I once heard about a Jew who lived near the stepfather of the king of Morocco and had a friendly relationship with him.  The king of Morocco would visit his stepfather now and then. The Jewish man asked his neighbor whether it would be possible for him to see the king the next time he visited. 

When the king arrived, the man said to him: I have a nice Jewish neighbor who wants to see you.  The king agreed to see him and the Jew came in and began to bless the king.

The king wanted to know about Jewish life and the man told the king about events in the Jewish lifecycle from birth, the bris mila, etc. until the wedding.  The king took a great interest in every detail. 

The Jew told him that when a Jewish boy becomes 13 he is considered an adult and he accepts the yoke of mitzvos.  A party is made and the boy is given gifts.  He mentioned that his own son would be celebrating his bar mitzva in a month.

The king liked the Jew and he said, “I would be pleased to give your son a gift in honor of his bar mitzva.” The king took out a large sum of money, equivalent to $50,000, and gave it as his bar mitzva gift.

The stunned man thanked the king and said: The amount I would get from the richest man would be $1000 and even that would be excessive.  So for the king to give such an amount?!

The king said: You are right but when a king gives a gift, it is a king’s gift.  A king gives on a grand scale.

Hashem gives and responds to our t’filla.  We just need to know to pray and ask.  It makes no difference what our standing is.


It says Leah’s eyes were reddened and Rashi says she cried over possibly falling into the hands of Eisav.  She knew that she was designated for Eisav as the oldest designated to the oldest, even though she wanted to marry Yaakov who was meant for Rochel.  She prayed and cried and in the merit of her prayer, her father Lavan tricked Yaakov and the night of the wedding he exchanged Rochel and Leah.  This came about through Leah’s t’filla and she became the mother of royalty and priests.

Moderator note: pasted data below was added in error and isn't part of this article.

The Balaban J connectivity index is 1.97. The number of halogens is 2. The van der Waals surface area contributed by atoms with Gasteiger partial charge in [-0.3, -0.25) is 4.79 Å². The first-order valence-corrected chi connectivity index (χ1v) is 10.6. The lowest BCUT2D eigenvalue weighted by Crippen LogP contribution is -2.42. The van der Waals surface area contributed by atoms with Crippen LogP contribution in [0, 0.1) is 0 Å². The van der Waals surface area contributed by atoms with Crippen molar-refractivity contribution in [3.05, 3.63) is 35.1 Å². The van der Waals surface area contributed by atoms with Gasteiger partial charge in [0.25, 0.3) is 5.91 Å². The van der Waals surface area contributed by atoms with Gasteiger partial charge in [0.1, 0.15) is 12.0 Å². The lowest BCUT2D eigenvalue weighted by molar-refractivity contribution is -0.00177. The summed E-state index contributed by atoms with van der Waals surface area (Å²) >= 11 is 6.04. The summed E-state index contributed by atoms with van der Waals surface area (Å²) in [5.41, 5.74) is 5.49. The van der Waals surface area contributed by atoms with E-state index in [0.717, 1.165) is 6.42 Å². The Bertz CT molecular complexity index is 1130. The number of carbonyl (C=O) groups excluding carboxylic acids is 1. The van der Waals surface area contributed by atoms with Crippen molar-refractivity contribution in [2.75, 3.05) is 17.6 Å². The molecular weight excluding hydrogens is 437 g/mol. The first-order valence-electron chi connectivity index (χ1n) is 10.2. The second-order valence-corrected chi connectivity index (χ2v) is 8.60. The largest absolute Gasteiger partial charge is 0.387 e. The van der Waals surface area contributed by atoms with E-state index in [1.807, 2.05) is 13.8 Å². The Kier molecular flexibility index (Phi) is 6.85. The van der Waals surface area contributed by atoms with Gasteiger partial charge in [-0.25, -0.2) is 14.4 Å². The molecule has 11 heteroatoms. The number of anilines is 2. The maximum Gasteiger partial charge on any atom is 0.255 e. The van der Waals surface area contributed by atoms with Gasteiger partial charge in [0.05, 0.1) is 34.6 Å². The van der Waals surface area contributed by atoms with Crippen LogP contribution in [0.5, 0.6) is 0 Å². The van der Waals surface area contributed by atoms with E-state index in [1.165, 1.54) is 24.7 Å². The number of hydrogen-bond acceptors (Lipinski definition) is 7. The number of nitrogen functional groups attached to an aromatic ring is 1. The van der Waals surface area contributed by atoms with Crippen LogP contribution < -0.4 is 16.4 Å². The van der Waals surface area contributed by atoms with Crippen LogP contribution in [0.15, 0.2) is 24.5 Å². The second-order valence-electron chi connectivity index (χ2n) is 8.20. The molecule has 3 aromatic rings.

A person might wonder why ask for money and material things of Hashem? There is an interesting idea on the verse, “You are holy and Your name is awesome, and there is no G-d but You.” What connection is there between the beginning of the verse, “You are holy and Your name is awesome” and the end of the verse, “there is no G-d but You?”

The explanation is, a person wonders, how can I ask things of You when You are holy and awesome? In the same breath he is answered, “there is no G-d but You” – who else can you ask aside from Him? He is the only one and everything is His, and He provides everything.  A Jew says to Hashem, You must give because I have no one else to ask and therefore, we are not ashamed and we ask!

As Chabad Chassidim, we are aware that it is the study of Chassidus, the knowledge of G-dliness and meditating upon G-d’s greatness, that makes our davening altogether different.  There is a Chassidic saying from one of the students of the Maggid that explains the verse, “whose name is certain,” – for one to whom G-dliness is clear and fixed in his heart, “so is His praise,” – so too, his t’filla.  The more the knowledge of “there is nothing but Him” is fixed in his heart, the more powerful the t’filla, because he knows that only G-d helps him.

The Tzemach Tzedek once asked his attendant for a cup of water before davening and the attendant mistakenly served him a cup containing 96% alcohol.  The Tzemach Tzedek drank the cup and after the davening he asked the attendant, who still had not realized what he did, “Do you know what you gave me to drink before the davening? 96%! But this t’filla was much better, with chayus and warmth.  There was only one disadvantage; it wore off in the middle of the davening, while the learning of Chassidus lasts the entire davening.”

We need to explain to a child what he can accomplish, and that he should ask Hashem for everything he needs, and He listens to everything we ask, all the t’fillos.  The truth is that a child can accomplish far more than us and Hashem gives him what he wants.

May we succeed in instilling enthusiasm in our children for a Chassidishe davening with simcha, and merit all the brachos.